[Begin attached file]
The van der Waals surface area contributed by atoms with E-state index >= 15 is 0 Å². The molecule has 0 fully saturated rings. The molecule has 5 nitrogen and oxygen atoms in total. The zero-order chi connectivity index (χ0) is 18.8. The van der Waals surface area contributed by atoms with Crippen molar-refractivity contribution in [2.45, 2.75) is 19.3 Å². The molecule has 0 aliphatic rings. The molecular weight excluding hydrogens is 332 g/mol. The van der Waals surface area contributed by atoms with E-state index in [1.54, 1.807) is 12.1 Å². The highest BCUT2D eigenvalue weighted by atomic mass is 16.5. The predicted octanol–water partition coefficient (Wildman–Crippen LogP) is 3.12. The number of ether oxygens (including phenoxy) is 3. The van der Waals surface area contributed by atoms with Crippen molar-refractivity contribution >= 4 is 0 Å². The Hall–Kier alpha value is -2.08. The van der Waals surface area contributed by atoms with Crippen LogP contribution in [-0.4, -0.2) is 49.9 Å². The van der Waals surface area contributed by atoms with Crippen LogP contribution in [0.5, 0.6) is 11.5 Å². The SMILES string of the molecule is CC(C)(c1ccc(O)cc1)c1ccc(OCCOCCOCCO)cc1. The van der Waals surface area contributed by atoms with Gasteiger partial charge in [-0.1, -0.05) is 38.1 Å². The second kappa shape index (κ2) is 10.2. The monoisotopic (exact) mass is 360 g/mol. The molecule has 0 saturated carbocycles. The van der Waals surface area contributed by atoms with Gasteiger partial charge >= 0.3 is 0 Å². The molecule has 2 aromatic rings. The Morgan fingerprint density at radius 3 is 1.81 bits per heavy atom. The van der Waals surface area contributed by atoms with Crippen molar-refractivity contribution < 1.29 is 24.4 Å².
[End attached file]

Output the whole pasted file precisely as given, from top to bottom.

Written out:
The van der Waals surface area contributed by atoms with E-state index >= 15 is 0 Å². The molecule has 0 fully saturated rings. The molecule has 5 nitrogen and oxygen atoms in total. The zero-order chi connectivity index (χ0) is 18.8. The van der Waals surface area contributed by atoms with Crippen molar-refractivity contribution in [2.45, 2.75) is 19.3 Å². The molecule has 0 aliphatic rings. The molecular weight excluding hydrogens is 332 g/mol. The van der Waals surface area contributed by atoms with E-state index in [1.54, 1.807) is 12.1 Å². The highest BCUT2D eigenvalue weighted by atomic mass is 16.5. The predicted octanol–water partition coefficient (Wildman–Crippen LogP) is 3.12. The number of ether oxygens (including phenoxy) is 3. The van der Waals surface area contributed by atoms with Crippen molar-refractivity contribution >= 4 is 0 Å². The Hall–Kier alpha value is -2.08. The van der Waals surface area contributed by atoms with Crippen LogP contribution in [-0.4, -0.2) is 49.9 Å². The van der Waals surface area contributed by atoms with Crippen LogP contribution in [0.5, 0.6) is 11.5 Å². The SMILES string of the molecule is CC(C)(c1ccc(O)cc1)c1ccc(OCCOCCOCCO)cc1. The van der Waals surface area contributed by atoms with Gasteiger partial charge in [-0.1, -0.05) is 38.1 Å². The second kappa shape index (κ2) is 10.2. The monoisotopic (exact) mass is 360 g/mol. The molecule has 0 saturated carbocycles. The van der Waals surface area contributed by atoms with Gasteiger partial charge >= 0.3 is 0 Å². The molecule has 2 aromatic rings. The Morgan fingerprint density at radius 3 is 1.81 bits per heavy atom. The van der Waals surface area contributed by atoms with Crippen molar-refractivity contribution < 1.29 is 24.4 Å².